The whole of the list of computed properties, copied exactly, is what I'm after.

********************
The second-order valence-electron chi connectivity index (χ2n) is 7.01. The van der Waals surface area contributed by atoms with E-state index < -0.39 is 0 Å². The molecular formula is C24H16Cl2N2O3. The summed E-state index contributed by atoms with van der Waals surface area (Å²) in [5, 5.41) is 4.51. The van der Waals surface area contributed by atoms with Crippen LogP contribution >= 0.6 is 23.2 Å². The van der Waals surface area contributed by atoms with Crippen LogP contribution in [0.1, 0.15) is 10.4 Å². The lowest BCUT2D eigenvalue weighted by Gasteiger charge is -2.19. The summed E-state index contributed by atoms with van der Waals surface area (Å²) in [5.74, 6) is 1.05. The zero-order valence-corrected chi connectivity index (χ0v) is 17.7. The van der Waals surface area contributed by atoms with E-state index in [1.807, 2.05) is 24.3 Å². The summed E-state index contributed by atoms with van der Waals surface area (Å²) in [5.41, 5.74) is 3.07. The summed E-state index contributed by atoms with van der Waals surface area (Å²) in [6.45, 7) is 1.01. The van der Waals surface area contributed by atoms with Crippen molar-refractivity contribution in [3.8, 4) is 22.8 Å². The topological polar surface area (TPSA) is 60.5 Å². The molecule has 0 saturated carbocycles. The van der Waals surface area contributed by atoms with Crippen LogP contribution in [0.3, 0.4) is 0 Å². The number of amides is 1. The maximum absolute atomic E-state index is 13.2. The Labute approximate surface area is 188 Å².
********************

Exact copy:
The second-order valence-electron chi connectivity index (χ2n) is 7.01. The van der Waals surface area contributed by atoms with E-state index < -0.39 is 0 Å². The molecular formula is C24H16Cl2N2O3. The summed E-state index contributed by atoms with van der Waals surface area (Å²) in [5, 5.41) is 4.51. The van der Waals surface area contributed by atoms with Crippen LogP contribution >= 0.6 is 23.2 Å². The van der Waals surface area contributed by atoms with Crippen LogP contribution in [0.1, 0.15) is 10.4 Å². The lowest BCUT2D eigenvalue weighted by Gasteiger charge is -2.19. The summed E-state index contributed by atoms with van der Waals surface area (Å²) in [5.74, 6) is 1.05. The zero-order valence-corrected chi connectivity index (χ0v) is 17.7. The van der Waals surface area contributed by atoms with E-state index in [1.807, 2.05) is 24.3 Å². The summed E-state index contributed by atoms with van der Waals surface area (Å²) in [5.41, 5.74) is 3.07. The summed E-state index contributed by atoms with van der Waals surface area (Å²) in [6.45, 7) is 1.01. The van der Waals surface area contributed by atoms with Crippen molar-refractivity contribution in [3.8, 4) is 22.8 Å². The topological polar surface area (TPSA) is 60.5 Å². The molecule has 0 saturated carbocycles. The van der Waals surface area contributed by atoms with Crippen LogP contribution in [0.3, 0.4) is 0 Å². The number of amides is 1. The maximum absolute atomic E-state index is 13.2. The Labute approximate surface area is 188 Å².